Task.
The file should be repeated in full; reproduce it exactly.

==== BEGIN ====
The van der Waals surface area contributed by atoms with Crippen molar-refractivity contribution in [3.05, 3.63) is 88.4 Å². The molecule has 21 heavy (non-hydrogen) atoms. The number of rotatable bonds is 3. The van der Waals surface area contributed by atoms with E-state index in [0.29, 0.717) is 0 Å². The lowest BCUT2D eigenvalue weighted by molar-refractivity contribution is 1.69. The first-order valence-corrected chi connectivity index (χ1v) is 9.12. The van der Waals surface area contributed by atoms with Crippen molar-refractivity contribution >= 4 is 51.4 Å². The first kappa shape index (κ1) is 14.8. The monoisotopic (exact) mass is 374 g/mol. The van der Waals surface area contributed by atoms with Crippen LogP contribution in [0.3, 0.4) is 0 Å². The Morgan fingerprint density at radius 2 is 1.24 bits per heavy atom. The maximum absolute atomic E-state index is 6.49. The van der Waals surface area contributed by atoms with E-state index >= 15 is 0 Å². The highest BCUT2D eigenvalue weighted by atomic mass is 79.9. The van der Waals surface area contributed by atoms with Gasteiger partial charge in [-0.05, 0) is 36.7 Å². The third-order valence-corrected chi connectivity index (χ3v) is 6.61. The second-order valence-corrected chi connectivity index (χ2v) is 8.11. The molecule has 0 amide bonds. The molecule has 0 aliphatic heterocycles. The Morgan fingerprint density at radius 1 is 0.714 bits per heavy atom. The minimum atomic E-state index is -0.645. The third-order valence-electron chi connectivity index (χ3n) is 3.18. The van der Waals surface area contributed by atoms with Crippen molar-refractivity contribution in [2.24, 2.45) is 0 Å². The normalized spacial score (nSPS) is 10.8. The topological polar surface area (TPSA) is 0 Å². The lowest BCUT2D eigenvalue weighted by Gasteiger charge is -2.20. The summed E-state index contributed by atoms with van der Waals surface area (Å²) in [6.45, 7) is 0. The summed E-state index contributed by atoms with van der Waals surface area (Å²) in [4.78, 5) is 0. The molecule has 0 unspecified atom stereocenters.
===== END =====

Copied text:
The van der Waals surface area contributed by atoms with Crippen molar-refractivity contribution in [3.05, 3.63) is 88.4 Å². The molecule has 21 heavy (non-hydrogen) atoms. The number of rotatable bonds is 3. The van der Waals surface area contributed by atoms with E-state index in [0.29, 0.717) is 0 Å². The lowest BCUT2D eigenvalue weighted by molar-refractivity contribution is 1.69. The first-order valence-corrected chi connectivity index (χ1v) is 9.12. The van der Waals surface area contributed by atoms with Crippen molar-refractivity contribution >= 4 is 51.4 Å². The first kappa shape index (κ1) is 14.8. The monoisotopic (exact) mass is 374 g/mol. The van der Waals surface area contributed by atoms with Crippen LogP contribution in [0.3, 0.4) is 0 Å². The Morgan fingerprint density at radius 2 is 1.24 bits per heavy atom. The maximum absolute atomic E-state index is 6.49. The van der Waals surface area contributed by atoms with E-state index >= 15 is 0 Å². The highest BCUT2D eigenvalue weighted by atomic mass is 79.9. The van der Waals surface area contributed by atoms with Gasteiger partial charge in [-0.05, 0) is 36.7 Å². The third-order valence-corrected chi connectivity index (χ3v) is 6.61. The second-order valence-corrected chi connectivity index (χ2v) is 8.11. The molecule has 0 amide bonds. The molecule has 0 aliphatic heterocycles. The Morgan fingerprint density at radius 1 is 0.714 bits per heavy atom. The minimum atomic E-state index is -0.645. The third-order valence-electron chi connectivity index (χ3n) is 3.18. The van der Waals surface area contributed by atoms with Crippen molar-refractivity contribution in [2.24, 2.45) is 0 Å². The normalized spacial score (nSPS) is 10.8. The topological polar surface area (TPSA) is 0 Å². The lowest BCUT2D eigenvalue weighted by Gasteiger charge is -2.20. The summed E-state index contributed by atoms with van der Waals surface area (Å²) in [6.45, 7) is 0. The summed E-state index contributed by atoms with van der Waals surface area (Å²) in [4.78, 5) is 0. The molecule has 0 unspecified atom stereocenters.